Overall, it's a great book to read and if you've any interest in the Presidency then this book deserves it's place on your bookshelf!
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4.0 out of 5 stars Less than immortals, 13 Dec. 2014
By 
H. Rogers - See all my reviews
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An excellant potted history and commentary on the US presidents from the beginning of the twentieth century. From a non American point of view what makes this history even more fascinating is the the views of the relevant foreign leaders - very few thought highly of Eisenhower or Carter, never mind Bush junior - which the author has researched to give a more balanced domestic and foreign view of each president. What is equally fascinating is that the author has striped away the mythology surrounding each leader to reveal a surprising number of unremarkable individuals- no one every accused Eisenhower, Ford, Carter, Regan or the two Bushes of being intellectuals. Two criticisms of the book are that the author is perhaps too diplomatic in his assessments and one has to read between the lines and also (perhaps given his background) at times he gives too much weight to foreign affairs and not sufficent attention to the domestic economy. In addition there is the assumption that readers are already well versed in the politics of the era, making the book inappropriate for someone who is not. On the whole, however,an excellent commentary on the differing individuals who have inhabited the White House.
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1 of 1 people found the following review helpful
4.0 out of 5 stars More to each President than meets the eye, 19 July 2013
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This is a big book, but it covers big personalities.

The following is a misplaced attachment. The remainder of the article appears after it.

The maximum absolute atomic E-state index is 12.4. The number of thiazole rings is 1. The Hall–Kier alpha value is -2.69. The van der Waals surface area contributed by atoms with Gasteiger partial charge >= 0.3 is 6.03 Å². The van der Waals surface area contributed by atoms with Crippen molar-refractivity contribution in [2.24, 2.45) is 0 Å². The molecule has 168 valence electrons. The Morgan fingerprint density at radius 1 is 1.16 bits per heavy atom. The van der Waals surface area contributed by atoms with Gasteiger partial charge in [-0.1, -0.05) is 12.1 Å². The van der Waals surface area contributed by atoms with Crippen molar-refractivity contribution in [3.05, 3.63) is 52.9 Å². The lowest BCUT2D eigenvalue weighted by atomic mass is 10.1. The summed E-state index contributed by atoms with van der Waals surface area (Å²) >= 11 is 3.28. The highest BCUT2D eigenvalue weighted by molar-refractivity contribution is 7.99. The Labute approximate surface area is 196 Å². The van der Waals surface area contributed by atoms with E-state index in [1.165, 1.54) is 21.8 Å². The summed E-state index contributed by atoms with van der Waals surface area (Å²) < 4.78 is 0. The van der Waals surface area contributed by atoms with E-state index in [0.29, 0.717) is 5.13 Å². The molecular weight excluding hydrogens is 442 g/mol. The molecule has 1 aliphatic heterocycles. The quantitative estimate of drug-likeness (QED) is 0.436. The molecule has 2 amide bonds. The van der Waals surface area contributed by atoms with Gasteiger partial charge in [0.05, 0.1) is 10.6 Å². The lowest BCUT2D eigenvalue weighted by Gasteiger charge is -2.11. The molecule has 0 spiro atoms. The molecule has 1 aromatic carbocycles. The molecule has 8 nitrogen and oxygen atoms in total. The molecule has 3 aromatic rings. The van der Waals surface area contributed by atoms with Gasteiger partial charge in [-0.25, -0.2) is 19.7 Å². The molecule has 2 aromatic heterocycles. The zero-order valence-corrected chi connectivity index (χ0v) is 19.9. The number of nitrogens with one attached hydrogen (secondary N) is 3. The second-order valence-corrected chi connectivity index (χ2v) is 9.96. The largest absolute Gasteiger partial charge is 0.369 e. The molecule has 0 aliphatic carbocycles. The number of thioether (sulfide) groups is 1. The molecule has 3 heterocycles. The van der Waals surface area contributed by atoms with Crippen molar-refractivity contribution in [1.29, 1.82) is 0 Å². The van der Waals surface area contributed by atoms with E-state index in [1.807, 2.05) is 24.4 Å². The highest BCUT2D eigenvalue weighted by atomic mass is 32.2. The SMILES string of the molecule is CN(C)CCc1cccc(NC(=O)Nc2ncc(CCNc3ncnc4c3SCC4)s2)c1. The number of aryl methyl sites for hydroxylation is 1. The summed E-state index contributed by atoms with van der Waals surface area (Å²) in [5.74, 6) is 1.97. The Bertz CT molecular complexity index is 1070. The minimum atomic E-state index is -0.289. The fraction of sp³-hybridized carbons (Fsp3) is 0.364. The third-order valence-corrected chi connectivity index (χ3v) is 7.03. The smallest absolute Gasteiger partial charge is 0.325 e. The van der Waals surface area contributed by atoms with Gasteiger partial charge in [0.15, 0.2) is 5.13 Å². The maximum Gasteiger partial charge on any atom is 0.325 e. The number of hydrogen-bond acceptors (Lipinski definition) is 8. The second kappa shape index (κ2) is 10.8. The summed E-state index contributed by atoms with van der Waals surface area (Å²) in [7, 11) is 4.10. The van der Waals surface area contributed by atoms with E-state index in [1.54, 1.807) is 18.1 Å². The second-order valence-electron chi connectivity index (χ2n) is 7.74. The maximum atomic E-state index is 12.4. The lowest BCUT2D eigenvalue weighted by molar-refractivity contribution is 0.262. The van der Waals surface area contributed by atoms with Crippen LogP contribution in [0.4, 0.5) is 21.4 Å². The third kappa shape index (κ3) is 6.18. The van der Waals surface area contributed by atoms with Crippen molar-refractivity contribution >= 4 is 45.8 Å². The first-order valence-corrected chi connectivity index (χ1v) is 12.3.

This is the course book for a study module that I am undertaking for undergrdauate study.
If the book is anything to go by the course will be a roller coaster of peronalities and their achievements and failures.
Everyone knows about 'trickie Dickie' but what of ' Peanuts Carter '.
A good read..
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4 of 5 people found the following review helpful
4.0 out of 5 stars Dipping Your Toe in the Water, 26 Nov. 2007
This review is from: The Presidents: The Transformation of the American Presidency from Theodore Roosevelt to George W. Bush (Paperback)
A general interest in 20th century American history and a desire to understand better the Office of the President prompted me to buy the book. As a good read it is a good book but do not expect too much scholarly detail. It is however a book that will create interest where none existed before and other authors with more exhaustive assessments of the individuals lurking between the covers should be grateful for the increase in sales which will come about as a result of this well written and informative addition to the genre.
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5.0 out of 5 stars Good HIstory, 20 Nov. 2014
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Avery illuminating summary of the changes in the constitutional scope of the Presidency in the 20th century.
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5.0 out of 5 stars Great book about US Presidents, 16 Nov. 2014
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This is one of the best book about US President I ever read.